This vehicle is trying to pull off a marketing sleight of hand. It has a bed like a pickup truck but nothing else.
It doesn’t have the myriad of powertrains that most pickup have. This truck has one engine, a 2.5 liter four-cylinder that comes with either a turbocharger or without.
With normal aspiration, the engine generates 191 horsepower and 181 pound-feet of torque. With the turbo you get 281 horsepower and 311 pound-feet of torque.
We had the turbocharged engine. Like the regular engine it was mated to an 8-speed automatic transmission with paddles shifters and all-wheel-drive. It got 21 mpg in the city, 27 mpg on the highway and 23 mpg combined.
The Santa Cruz was smooth, gear shifts were non-interruptive but there was a bit of wind noise. However, we don’t think normal drivers will ever hear it. We had the windows up, the radio off and the fan for the climate controls was not engaged.
Although the Santa Cruz had a lower step in point, we felt like we were sitting a bit higher than in a crossover because of the hip point. The vehicle handled well. California may be expansive, but the interstate and local highway lanes here were narrow. Still, the vehicle was easy to drive in the quick shifting directions of the narrow lanes on the roads here.
The challenge for Hyundai is not product. The Santa Cruz has what it takes. It drives like a compact crossover, but it looks like a small pickup truck. And that is the task.
They’ve got to reach their target buyer. That is someone who engages in shopping, camping, mulching, canoeing, sailing, biking, renovating, climbing, skiing, driving, kayaking, loading, surfing, rafting, delivering, and backpacking or any of the aforementioned. And more to the point, that is somebody who does some of those things. What they’ve got to do is make the Santa Cruz the icon for activity to a younger driver. Calling it a sport adventure vehicle will not get it. That why, it seems to us, this is a marketing challenge.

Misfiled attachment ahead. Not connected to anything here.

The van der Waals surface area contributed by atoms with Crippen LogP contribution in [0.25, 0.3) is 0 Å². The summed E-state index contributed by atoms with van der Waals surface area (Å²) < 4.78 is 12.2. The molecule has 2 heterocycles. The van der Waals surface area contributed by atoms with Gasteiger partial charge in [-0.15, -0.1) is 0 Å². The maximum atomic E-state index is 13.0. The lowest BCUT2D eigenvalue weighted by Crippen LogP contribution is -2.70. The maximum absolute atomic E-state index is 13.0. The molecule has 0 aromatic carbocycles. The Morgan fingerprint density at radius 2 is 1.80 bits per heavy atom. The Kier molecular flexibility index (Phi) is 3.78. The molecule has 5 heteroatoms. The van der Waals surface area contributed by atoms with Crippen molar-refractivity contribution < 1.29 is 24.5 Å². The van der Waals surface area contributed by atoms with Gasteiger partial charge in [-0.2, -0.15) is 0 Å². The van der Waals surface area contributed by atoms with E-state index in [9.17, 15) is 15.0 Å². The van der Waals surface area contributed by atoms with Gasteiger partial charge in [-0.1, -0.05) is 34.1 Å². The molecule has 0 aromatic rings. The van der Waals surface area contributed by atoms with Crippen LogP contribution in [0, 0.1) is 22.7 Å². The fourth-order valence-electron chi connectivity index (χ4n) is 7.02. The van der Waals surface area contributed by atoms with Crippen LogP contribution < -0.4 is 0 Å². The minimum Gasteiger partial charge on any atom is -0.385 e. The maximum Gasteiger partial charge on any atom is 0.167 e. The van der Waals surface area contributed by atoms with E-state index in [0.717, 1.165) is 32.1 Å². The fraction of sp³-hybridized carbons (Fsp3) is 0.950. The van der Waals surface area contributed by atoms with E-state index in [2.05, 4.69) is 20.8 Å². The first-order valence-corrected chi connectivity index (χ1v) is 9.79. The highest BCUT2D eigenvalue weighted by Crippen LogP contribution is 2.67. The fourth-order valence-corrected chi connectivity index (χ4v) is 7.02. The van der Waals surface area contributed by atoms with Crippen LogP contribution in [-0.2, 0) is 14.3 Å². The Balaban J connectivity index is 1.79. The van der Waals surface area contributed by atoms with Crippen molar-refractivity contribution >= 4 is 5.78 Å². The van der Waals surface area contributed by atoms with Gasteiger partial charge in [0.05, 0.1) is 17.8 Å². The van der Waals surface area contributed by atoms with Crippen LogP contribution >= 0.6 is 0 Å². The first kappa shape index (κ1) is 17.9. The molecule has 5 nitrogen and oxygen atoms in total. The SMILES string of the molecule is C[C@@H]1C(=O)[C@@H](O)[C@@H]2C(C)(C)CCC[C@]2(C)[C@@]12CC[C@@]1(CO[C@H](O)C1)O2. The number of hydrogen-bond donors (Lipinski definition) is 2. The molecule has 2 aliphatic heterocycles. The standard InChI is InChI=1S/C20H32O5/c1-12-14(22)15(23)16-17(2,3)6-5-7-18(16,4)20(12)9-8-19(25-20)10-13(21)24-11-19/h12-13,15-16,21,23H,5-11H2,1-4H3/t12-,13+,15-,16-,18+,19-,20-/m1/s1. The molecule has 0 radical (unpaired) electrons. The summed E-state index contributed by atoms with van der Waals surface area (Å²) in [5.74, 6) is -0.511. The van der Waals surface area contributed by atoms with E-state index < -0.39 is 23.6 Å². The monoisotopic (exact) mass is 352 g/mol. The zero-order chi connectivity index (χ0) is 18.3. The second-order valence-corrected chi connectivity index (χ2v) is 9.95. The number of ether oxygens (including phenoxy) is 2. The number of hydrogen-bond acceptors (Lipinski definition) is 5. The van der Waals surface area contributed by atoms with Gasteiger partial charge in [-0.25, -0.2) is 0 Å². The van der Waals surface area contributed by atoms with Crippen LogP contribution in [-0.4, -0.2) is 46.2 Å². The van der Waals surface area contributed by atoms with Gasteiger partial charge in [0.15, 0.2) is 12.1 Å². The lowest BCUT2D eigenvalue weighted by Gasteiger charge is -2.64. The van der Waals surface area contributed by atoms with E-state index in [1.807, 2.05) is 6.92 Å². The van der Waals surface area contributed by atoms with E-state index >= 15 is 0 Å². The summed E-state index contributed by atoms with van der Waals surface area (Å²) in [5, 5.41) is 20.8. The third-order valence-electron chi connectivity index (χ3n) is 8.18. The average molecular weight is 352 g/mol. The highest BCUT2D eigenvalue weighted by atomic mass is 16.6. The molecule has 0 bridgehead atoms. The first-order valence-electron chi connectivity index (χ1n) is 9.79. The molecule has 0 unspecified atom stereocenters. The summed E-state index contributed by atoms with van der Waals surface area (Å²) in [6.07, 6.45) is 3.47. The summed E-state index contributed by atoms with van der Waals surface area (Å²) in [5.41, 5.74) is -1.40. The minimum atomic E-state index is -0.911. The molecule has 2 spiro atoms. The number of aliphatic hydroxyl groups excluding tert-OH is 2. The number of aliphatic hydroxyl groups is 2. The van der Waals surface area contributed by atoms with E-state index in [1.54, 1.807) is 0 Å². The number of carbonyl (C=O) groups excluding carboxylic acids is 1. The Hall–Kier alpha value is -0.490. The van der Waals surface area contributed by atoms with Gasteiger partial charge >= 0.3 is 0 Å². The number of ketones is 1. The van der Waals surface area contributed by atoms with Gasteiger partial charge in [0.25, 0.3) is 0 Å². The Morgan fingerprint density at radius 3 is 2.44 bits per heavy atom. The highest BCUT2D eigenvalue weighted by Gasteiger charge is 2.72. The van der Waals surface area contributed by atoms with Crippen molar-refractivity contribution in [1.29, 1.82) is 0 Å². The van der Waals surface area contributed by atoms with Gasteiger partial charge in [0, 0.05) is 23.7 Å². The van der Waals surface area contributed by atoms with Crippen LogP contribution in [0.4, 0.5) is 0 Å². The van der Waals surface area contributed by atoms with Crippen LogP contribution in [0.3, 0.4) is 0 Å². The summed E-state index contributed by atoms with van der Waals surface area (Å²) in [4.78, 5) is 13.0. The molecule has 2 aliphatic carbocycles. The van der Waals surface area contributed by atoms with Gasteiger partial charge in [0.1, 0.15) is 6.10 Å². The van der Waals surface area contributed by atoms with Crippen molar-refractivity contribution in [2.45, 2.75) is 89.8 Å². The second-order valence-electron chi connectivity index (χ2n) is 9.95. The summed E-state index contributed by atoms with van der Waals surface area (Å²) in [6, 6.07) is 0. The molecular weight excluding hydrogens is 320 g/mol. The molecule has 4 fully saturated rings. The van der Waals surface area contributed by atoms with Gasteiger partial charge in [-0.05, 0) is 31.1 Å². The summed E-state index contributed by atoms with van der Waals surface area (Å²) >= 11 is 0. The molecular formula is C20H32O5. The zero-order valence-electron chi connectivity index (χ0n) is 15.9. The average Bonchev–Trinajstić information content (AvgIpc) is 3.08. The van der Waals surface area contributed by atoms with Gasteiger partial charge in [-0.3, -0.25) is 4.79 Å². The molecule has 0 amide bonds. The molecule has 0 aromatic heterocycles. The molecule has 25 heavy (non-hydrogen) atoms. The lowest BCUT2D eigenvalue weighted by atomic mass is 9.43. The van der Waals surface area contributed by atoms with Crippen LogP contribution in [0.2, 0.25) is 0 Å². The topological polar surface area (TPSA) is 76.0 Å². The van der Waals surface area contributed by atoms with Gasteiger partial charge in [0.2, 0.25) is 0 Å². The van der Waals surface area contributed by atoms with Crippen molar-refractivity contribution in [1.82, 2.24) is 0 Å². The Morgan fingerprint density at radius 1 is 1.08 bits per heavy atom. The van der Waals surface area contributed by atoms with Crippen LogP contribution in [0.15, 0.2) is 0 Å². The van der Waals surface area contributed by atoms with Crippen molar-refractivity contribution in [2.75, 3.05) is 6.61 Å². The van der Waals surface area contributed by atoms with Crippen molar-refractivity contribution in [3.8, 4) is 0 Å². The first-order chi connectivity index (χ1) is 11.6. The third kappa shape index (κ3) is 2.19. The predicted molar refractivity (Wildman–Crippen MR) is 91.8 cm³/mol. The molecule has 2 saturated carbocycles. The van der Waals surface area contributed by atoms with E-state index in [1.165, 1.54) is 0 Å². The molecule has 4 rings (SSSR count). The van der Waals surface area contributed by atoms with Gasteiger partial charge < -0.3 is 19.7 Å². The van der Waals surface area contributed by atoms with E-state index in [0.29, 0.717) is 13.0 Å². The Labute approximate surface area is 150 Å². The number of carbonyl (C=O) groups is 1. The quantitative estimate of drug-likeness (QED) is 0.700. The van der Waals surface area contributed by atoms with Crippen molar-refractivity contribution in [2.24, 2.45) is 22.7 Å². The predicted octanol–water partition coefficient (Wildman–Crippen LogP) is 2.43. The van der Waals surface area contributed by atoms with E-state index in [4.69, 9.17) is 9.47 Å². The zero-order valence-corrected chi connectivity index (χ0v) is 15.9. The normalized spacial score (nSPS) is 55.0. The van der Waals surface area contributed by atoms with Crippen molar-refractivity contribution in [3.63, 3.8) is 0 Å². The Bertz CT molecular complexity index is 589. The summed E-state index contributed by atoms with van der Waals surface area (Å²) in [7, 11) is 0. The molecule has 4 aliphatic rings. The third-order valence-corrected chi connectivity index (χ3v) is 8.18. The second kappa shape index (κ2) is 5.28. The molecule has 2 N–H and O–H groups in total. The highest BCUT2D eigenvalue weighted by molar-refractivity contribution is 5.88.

Who they don’t need and probably won’t buy this vehicle is somebody who is looking for transportation to go back and for to work and run errands. Hyundai wants the driver who will incorporate the Santa Fe into their awfully active lifestyle.
One of the things the automaker doesn’t play up enough is the digital instruments. We didn’t see a knob anywhere. What’s more, the Santa Cruz has a hoodless instrument panel. In other words, the instruments in front of the driver have no cowl over them. It works, even in bright sunshine.
Although it is not a pickup truck, the 2022 Hyundai Santa Cruz is versatile. The bed has a compartment beneath the floor of the cargo area. It can haul a good bit of stuff including bikes, surf boards, dirt bikes and more.
And the new Santa Cruz is specific to North America. It has hidden LED running lights in the grille, horizontal taillights that Hyundai hopes distinguish it from a regular pickup truck.
There were also LED lights to illuminate the bed. It had a cloud-based navigation system, voice recognition, keyless operation, touch screen and a virtual key.
Creature comforts also included heated and cooled seats, remote start, wireless charging, a dual clutch transmission, 18-inch alloy wheels, and a towing capacity of 3,500 lbs. for FWD versions and 5,000 lbs. for AWD versions.
We were surprised by the multi-link rear suspension. It provided a smooth ride, there was no fishtailing. There was even under the seat storage space in the back seat.
There are five trim levels, six exterior colors and the 2022 Hyundai Santa Cruz is on sale now. Our top-of-the-line Limited trim line was $41,100 as tested, but the base price is $23,990.
Frank S. Washington is editor of AboutThatCar.com